The above assumptions can be edited to create a 'user defined' investment setting. You can alter the inflation rate and the assumed retirement investment return within certain ranges. The user defined accumulation investment return will be automatically calculated to take into account tax and a higher pre-retirement risk. The user defined accumulation investment return will typically be approximately 0.5% higher than the user defined retirement investment return. Before making decisions, you should also consider the risk profile of different investment strategies.
Administration fees and insurance premiums
Fees and insurance premiums are assumed to be as follows:
|Accumulation phase||Retirement phase|
|Weekly admin fee||$2.25||$2.25|
|Asset based fee (no cap)||0.04%||0.00%|
|Asset based fee (with cap)||0.00%||0.11%|
|Asset based fee cap||$0||$750|
|Insurance premiums (per annum)||$500||$0|
|Fee % on contributions||0.00%||0.00%|
Fees are assumed to be tax-deductible in the fund. Insurance premiums are deducted continuously. Dollar fees and insurance premiums are assumed to increase in line with wage inflation. Percentage fee rates are assumed to remain constant over the projection period and the asset based fee cap is indexed to wage inflation. You can alter the default fees across the combined accumulation and retirement phases within certain ranges. All fees and costs included in the table above are deducted from your account balance. However, investment fees and taxes are deducted before the investment returns are credited to your account.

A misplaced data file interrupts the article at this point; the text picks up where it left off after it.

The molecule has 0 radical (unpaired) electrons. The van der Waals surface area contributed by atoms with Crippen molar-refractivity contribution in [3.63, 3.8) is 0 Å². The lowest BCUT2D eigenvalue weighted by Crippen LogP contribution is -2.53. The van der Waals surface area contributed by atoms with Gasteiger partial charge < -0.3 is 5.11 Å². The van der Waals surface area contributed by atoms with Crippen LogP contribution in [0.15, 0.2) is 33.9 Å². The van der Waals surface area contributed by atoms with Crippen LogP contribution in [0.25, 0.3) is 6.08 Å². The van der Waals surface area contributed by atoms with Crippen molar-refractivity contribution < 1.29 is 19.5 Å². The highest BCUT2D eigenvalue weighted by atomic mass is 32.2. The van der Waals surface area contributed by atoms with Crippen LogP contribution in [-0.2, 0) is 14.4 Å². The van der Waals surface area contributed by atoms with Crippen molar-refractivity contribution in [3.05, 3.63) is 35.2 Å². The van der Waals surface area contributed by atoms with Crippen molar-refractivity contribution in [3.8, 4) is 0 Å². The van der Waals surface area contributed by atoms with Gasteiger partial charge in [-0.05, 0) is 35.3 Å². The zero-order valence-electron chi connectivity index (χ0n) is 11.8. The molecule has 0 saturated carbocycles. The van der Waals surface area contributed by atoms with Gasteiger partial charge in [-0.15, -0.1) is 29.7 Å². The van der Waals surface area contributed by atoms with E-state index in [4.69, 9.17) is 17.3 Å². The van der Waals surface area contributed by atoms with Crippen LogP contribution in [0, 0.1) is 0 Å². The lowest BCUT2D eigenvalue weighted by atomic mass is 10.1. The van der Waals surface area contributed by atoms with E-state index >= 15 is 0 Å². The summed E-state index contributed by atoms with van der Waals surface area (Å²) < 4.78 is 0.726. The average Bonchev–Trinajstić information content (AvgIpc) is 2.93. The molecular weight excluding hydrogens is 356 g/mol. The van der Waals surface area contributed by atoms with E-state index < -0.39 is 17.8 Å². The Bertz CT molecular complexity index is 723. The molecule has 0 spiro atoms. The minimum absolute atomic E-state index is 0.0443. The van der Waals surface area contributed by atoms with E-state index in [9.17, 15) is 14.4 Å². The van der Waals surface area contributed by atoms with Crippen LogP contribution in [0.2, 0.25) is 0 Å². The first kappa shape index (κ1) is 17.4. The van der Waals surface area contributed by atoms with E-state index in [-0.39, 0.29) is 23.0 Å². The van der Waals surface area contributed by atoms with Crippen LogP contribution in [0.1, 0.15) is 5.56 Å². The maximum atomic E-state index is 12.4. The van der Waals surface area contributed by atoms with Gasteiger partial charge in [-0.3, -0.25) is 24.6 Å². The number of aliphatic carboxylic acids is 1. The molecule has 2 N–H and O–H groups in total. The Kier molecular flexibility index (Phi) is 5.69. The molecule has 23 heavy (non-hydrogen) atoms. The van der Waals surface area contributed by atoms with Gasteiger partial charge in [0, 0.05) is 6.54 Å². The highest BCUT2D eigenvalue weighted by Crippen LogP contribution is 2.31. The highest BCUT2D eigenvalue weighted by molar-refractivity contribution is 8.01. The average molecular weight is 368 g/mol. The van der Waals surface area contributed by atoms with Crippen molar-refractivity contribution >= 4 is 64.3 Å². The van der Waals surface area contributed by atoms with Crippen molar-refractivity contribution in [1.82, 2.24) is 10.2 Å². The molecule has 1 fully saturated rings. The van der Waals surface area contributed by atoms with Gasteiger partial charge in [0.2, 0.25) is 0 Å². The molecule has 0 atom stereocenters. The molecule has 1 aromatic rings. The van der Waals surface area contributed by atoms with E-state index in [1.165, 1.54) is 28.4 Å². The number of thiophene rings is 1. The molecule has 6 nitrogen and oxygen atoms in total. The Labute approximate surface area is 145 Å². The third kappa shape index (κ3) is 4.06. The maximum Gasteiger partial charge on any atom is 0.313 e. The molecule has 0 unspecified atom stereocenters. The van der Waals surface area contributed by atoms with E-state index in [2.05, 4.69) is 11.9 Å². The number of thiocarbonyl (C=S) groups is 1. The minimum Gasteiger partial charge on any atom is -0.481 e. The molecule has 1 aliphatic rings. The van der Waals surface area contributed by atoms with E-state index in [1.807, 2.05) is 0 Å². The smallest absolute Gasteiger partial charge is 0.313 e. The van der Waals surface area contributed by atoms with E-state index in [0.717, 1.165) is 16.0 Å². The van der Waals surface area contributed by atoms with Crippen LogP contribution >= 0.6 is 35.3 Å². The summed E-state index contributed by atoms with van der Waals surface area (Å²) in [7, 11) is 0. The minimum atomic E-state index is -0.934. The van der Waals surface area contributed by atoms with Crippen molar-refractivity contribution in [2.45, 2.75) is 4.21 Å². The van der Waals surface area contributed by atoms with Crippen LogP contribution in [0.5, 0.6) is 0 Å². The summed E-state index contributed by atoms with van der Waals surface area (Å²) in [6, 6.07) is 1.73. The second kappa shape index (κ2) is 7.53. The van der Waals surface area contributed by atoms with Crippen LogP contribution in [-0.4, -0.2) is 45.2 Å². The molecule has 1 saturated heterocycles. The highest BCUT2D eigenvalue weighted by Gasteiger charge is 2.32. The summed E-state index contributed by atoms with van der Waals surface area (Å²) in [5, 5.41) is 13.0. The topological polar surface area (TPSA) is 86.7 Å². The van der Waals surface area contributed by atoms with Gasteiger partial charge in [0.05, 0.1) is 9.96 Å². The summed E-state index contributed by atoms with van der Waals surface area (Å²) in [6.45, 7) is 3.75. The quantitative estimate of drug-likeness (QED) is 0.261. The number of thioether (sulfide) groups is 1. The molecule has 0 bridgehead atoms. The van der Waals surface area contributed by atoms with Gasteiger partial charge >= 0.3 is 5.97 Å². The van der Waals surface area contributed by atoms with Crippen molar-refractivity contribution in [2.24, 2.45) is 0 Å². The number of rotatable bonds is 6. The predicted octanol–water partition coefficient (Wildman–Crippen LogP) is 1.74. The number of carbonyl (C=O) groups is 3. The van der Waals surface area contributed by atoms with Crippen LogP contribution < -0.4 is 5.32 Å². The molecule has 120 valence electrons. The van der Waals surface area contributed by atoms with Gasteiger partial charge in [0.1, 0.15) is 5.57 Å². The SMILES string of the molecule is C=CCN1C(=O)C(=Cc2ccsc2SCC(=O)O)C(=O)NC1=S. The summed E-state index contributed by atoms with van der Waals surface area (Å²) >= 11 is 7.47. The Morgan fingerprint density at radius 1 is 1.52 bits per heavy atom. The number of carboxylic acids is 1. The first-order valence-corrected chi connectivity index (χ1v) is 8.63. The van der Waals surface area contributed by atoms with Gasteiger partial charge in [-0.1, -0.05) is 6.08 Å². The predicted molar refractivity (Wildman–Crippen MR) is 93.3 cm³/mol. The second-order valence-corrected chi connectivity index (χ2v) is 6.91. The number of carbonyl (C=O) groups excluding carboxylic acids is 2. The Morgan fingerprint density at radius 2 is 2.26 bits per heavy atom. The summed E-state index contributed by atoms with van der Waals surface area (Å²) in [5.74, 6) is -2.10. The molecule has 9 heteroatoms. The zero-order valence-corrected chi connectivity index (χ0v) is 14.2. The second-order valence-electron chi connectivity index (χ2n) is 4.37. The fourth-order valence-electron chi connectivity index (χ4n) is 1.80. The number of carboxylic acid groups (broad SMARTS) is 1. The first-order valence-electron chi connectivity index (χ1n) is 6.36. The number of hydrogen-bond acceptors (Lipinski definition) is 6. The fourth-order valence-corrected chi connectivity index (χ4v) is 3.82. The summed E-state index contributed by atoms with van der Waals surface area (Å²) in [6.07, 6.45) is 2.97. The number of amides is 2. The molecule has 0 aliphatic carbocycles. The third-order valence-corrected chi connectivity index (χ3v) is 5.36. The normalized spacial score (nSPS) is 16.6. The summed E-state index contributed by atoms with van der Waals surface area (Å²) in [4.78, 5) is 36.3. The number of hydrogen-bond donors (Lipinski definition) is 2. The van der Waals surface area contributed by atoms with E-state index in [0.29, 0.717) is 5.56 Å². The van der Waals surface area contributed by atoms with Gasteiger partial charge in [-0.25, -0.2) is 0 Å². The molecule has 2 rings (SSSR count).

Salary is assumed to increase in line with wage inflation. In any future periods where you have a period of part-time employment, your salary is reduced on a pro-rata basis.